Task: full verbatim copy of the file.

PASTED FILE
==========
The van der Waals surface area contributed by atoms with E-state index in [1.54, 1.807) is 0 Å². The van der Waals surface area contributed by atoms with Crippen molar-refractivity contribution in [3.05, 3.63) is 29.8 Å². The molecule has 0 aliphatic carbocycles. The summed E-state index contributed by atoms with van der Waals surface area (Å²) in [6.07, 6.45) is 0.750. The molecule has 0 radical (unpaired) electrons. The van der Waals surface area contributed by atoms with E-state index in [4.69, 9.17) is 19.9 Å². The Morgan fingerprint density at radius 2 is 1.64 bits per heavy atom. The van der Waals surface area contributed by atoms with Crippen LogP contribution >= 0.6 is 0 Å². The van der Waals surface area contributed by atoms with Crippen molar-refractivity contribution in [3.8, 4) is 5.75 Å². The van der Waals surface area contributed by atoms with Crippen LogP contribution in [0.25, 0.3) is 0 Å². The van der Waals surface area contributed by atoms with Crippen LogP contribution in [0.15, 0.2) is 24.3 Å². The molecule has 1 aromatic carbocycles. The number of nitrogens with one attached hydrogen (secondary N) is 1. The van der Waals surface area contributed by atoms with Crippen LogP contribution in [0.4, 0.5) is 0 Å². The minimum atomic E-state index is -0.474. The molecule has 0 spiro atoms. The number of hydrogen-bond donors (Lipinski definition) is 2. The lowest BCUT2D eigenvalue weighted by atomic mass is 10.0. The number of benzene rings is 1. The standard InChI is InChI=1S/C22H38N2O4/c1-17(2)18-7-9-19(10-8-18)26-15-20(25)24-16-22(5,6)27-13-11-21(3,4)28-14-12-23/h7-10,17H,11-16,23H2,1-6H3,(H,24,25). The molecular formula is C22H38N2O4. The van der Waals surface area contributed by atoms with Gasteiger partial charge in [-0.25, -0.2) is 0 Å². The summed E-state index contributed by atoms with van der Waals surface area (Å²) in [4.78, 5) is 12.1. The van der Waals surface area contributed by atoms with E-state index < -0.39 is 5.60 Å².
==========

The van der Waals surface area contributed by atoms with E-state index in [1.54, 1.807) is 0 Å². The van der Waals surface area contributed by atoms with Crippen molar-refractivity contribution in [3.05, 3.63) is 29.8 Å². The molecule has 0 aliphatic carbocycles. The summed E-state index contributed by atoms with van der Waals surface area (Å²) in [6.07, 6.45) is 0.750. The molecule has 0 radical (unpaired) electrons. The van der Waals surface area contributed by atoms with E-state index in [4.69, 9.17) is 19.9 Å². The Morgan fingerprint density at radius 2 is 1.64 bits per heavy atom. The van der Waals surface area contributed by atoms with Crippen LogP contribution >= 0.6 is 0 Å². The van der Waals surface area contributed by atoms with Crippen molar-refractivity contribution in [3.8, 4) is 5.75 Å². The van der Waals surface area contributed by atoms with Crippen LogP contribution in [0.25, 0.3) is 0 Å². The van der Waals surface area contributed by atoms with Crippen LogP contribution in [0.15, 0.2) is 24.3 Å². The molecule has 1 aromatic carbocycles. The number of nitrogens with one attached hydrogen (secondary N) is 1. The van der Waals surface area contributed by atoms with Crippen LogP contribution in [0.4, 0.5) is 0 Å². The minimum atomic E-state index is -0.474. The molecule has 0 spiro atoms. The number of hydrogen-bond donors (Lipinski definition) is 2. The lowest BCUT2D eigenvalue weighted by atomic mass is 10.0. The number of benzene rings is 1. The standard InChI is InChI=1S/C22H38N2O4/c1-17(2)18-7-9-19(10-8-18)26-15-20(25)24-16-22(5,6)27-13-11-21(3,4)28-14-12-23/h7-10,17H,11-16,23H2,1-6H3,(H,24,25). The molecular formula is C22H38N2O4. The van der Waals surface area contributed by atoms with Gasteiger partial charge in [-0.25, -0.2) is 0 Å². The summed E-state index contributed by atoms with van der Waals surface area (Å²) in [4.78, 5) is 12.1. The van der Waals surface area contributed by atoms with E-state index < -0.39 is 5.60 Å².